The Sea Lions of San Francisco

Corn dogs.  Cotton candy.  Caricature artists.  It’s all at Pier 39–San Francisco’s nonstop carnival for the last 35 years.

 Photo Credit: Benson Kua via Compfight cc

Photo Credit: Benson Kua via Compfight cc

It was tempting, but I kept walking past the churro stand and carousel to the railing at the back of the pier.  Sunlight glinted on the San Francisco Bay and the Golden Gate Bridge was visible in the distance, but I didn’t linger.  What I wanted to see was around the corner and I could already hear the barking and yelping.

 Photo Credit: towneplaceturningpoint.com VOTE for my pic on p.6 via Compfight cc

Photo Credit: towneplaceturningpoint.com

I had to wait a few minutes for a spot to open up next to the railing, almost every person with a camera pointed toward the California sea lions (Zalophus californianus).  About twenty feet away was a wooden float with fifteen or so of the huge marine mammals napping, flipper to flipper.

They haven’t always been at Pier 39, but began to show up a few months after the October 1989 Loma Prieto earthquake that crumpled a portion of the  Bay Bridge and disrupted a World Series game at Candlestick Park.  That was more than twenty-three years ago and no one knows for sure if the two events were related.

K-Dock was originally a boat dock when the pinnipeds took up residence, but over time the boats were relocated and the sea lions were allowed to stay.   With a ready source of herring and other food available in the bay and none of their predators, great white sharks and Orcas, present  it has become a favorite spot for the males to hang out.  The females tend to stay near their breeding grounds in the Channel Islands.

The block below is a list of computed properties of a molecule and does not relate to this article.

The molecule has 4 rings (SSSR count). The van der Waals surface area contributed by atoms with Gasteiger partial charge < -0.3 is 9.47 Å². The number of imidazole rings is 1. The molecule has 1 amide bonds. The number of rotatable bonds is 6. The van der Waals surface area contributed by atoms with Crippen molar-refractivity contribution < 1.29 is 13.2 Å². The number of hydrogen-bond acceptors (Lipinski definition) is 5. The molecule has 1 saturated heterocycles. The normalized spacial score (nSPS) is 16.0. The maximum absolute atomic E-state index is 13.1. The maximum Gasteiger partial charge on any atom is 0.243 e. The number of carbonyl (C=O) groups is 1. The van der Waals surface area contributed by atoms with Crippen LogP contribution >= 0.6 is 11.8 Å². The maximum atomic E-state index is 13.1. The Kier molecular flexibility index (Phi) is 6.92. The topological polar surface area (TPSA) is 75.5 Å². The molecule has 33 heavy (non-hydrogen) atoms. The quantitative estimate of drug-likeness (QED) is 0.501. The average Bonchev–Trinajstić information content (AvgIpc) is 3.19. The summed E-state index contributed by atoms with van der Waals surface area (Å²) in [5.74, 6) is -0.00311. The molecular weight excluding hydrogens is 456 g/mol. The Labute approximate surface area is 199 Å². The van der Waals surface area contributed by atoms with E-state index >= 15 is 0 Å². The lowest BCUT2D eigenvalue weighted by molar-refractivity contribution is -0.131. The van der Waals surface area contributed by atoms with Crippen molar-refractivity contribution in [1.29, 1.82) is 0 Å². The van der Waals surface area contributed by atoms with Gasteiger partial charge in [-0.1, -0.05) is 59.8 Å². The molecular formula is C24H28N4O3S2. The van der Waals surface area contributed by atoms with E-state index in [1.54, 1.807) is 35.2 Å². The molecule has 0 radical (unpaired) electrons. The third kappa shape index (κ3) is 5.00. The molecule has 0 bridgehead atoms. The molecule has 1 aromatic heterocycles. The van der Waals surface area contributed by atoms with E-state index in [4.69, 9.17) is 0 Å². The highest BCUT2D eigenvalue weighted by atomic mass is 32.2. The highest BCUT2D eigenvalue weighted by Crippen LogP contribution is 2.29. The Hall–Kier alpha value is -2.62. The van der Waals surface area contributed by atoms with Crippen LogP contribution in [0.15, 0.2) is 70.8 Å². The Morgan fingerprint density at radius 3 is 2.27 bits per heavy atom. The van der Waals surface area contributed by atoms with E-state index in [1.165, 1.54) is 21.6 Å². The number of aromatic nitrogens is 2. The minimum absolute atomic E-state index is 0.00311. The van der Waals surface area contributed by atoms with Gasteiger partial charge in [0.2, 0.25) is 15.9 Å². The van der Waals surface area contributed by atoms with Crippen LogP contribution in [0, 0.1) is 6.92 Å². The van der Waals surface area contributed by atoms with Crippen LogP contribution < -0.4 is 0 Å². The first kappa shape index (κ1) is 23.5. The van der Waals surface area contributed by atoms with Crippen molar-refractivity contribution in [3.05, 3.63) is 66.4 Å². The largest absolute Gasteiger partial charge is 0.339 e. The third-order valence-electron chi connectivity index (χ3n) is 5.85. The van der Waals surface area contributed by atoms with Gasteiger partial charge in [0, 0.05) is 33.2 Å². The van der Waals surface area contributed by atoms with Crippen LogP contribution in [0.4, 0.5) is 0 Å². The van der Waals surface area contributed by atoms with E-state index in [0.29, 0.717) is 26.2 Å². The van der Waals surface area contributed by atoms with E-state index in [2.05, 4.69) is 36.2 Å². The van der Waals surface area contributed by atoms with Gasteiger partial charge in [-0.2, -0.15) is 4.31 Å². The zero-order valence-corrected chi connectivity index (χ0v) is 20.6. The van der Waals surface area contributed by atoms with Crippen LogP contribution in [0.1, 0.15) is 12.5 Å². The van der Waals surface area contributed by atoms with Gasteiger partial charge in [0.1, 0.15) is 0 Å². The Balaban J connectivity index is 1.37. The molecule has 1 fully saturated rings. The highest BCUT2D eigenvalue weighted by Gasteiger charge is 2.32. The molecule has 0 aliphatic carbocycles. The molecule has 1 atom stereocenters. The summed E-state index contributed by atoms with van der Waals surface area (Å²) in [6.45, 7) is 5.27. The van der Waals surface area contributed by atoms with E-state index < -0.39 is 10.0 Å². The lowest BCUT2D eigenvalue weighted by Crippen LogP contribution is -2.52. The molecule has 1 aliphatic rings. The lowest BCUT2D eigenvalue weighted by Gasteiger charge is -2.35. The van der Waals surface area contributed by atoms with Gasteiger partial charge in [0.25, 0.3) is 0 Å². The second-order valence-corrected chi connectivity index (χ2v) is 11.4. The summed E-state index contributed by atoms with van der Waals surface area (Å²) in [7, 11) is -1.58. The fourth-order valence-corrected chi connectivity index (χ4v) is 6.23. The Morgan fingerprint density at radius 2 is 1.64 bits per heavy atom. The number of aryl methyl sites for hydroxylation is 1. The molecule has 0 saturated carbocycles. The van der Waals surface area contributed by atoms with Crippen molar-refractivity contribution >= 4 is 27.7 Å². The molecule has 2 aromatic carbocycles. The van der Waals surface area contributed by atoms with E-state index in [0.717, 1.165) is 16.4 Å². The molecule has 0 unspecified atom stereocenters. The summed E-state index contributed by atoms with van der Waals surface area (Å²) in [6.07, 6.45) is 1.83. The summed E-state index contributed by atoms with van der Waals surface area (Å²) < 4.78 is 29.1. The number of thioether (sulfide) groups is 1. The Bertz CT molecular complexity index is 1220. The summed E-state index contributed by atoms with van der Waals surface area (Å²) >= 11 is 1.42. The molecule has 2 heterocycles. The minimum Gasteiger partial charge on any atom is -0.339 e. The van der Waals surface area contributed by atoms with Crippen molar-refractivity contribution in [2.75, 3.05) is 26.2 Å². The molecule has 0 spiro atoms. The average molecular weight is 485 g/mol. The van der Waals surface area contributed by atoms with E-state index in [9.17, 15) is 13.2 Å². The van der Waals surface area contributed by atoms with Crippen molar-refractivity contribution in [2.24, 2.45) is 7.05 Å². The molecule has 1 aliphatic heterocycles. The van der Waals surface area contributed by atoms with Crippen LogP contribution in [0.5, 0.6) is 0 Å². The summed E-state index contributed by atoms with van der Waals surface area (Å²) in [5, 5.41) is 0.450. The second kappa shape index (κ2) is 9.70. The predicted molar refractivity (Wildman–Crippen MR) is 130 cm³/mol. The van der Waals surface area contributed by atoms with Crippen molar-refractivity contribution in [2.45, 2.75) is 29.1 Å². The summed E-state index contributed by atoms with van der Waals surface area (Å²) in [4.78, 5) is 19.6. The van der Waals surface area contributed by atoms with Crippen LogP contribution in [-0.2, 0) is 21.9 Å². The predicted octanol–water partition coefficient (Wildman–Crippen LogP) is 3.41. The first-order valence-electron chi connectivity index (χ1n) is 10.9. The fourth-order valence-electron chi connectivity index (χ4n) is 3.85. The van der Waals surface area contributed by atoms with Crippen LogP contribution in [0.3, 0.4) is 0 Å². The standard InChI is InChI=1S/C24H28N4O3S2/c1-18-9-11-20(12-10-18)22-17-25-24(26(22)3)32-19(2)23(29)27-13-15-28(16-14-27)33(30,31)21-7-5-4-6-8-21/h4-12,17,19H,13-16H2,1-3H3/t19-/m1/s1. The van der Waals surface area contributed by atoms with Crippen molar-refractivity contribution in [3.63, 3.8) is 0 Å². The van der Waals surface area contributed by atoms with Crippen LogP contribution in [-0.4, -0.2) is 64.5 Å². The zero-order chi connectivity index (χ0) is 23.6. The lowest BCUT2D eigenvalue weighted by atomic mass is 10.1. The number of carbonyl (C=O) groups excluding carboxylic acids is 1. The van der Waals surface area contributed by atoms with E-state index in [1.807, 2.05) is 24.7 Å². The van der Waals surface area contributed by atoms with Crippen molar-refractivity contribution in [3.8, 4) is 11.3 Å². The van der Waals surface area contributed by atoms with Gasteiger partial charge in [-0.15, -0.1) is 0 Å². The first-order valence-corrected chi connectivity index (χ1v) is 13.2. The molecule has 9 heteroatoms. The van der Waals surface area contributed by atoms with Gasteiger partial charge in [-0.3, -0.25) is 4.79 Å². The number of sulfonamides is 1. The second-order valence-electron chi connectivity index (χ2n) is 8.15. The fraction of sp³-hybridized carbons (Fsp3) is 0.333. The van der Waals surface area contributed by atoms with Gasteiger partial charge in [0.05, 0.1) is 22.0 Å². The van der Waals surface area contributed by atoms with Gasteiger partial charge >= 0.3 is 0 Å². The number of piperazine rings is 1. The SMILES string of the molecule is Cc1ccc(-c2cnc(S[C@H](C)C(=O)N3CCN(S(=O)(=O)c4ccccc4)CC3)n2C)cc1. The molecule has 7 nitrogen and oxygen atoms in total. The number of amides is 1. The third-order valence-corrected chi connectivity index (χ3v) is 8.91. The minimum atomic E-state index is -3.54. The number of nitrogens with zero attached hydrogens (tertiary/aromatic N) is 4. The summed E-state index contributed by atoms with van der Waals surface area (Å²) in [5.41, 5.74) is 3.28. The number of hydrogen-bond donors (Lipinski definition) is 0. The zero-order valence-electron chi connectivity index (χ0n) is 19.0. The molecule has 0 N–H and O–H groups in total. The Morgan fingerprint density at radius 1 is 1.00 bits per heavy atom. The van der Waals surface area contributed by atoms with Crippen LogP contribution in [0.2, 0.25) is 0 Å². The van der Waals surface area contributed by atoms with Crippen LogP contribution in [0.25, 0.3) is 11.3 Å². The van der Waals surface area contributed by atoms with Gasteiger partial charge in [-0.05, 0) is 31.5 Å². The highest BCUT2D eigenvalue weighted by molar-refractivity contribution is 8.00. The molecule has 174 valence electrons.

While I stood at the rail juggling my camera and recorder trying not to drop either in the water, a constant stream of visitors flowed around me.  A breeze kept the strong fishy smell at bay.

Two youngsters, judging by their size,  hauled up into the group of  sleeping adults,  ignoring several empty floats just a few feet away.  They shook themselves dry, shoving and biting each other.  The napping sea lions barked in protest, rolled over, and soon the two juveniles were back in the water, chasing each other around the bay.

Pier 39 provides a twenty-four hour sea lion webcam and if you scroll to the bottom of this article on the Marine Mammal Center’s website you can also get a sense of what it sounds like out on the west side of the pier.  The only thing missing is the smell!

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